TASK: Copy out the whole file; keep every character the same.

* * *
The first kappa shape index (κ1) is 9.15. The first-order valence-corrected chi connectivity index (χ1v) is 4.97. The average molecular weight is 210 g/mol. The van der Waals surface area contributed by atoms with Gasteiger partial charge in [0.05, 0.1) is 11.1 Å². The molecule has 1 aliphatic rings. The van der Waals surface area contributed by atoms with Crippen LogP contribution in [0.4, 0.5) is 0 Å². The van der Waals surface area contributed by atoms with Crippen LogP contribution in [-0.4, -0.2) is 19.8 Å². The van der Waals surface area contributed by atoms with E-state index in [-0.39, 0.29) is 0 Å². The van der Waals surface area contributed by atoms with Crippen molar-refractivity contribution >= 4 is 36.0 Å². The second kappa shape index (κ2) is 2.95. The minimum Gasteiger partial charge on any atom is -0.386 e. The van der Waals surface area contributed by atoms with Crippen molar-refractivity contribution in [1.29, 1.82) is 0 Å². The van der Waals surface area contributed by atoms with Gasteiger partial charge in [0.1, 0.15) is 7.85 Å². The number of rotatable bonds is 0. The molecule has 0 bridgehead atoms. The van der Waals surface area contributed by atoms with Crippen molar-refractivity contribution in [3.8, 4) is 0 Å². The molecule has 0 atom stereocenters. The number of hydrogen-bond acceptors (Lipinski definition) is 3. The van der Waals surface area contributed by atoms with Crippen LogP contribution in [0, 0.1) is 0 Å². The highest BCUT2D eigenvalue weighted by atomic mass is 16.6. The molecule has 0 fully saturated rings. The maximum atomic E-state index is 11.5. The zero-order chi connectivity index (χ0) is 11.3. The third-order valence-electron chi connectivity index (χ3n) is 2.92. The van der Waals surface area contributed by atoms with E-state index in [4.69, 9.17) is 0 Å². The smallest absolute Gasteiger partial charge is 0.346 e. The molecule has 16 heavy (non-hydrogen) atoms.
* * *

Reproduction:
The first kappa shape index (κ1) is 9.15. The first-order valence-corrected chi connectivity index (χ1v) is 4.97. The average molecular weight is 210 g/mol. The van der Waals surface area contributed by atoms with Gasteiger partial charge in [0.05, 0.1) is 11.1 Å². The molecule has 1 aliphatic rings. The van der Waals surface area contributed by atoms with Crippen LogP contribution in [0.4, 0.5) is 0 Å². The van der Waals surface area contributed by atoms with Crippen LogP contribution in [-0.4, -0.2) is 19.8 Å². The van der Waals surface area contributed by atoms with E-state index in [-0.39, 0.29) is 0 Å². The van der Waals surface area contributed by atoms with Crippen molar-refractivity contribution >= 4 is 36.0 Å². The second kappa shape index (κ2) is 2.95. The minimum Gasteiger partial charge on any atom is -0.386 e. The van der Waals surface area contributed by atoms with Crippen molar-refractivity contribution in [1.29, 1.82) is 0 Å². The van der Waals surface area contributed by atoms with Gasteiger partial charge in [0.1, 0.15) is 7.85 Å². The number of rotatable bonds is 0. The molecule has 0 bridgehead atoms. The van der Waals surface area contributed by atoms with Crippen molar-refractivity contribution in [3.8, 4) is 0 Å². The molecule has 0 atom stereocenters. The number of hydrogen-bond acceptors (Lipinski definition) is 3. The van der Waals surface area contributed by atoms with Crippen LogP contribution in [0, 0.1) is 0 Å². The highest BCUT2D eigenvalue weighted by atomic mass is 16.6. The molecule has 0 fully saturated rings. The maximum atomic E-state index is 11.5. The zero-order chi connectivity index (χ0) is 11.3. The third-order valence-electron chi connectivity index (χ3n) is 2.92. The van der Waals surface area contributed by atoms with E-state index in [4.69, 9.17) is 0 Å². The smallest absolute Gasteiger partial charge is 0.346 e. The molecule has 16 heavy (non-hydrogen) atoms.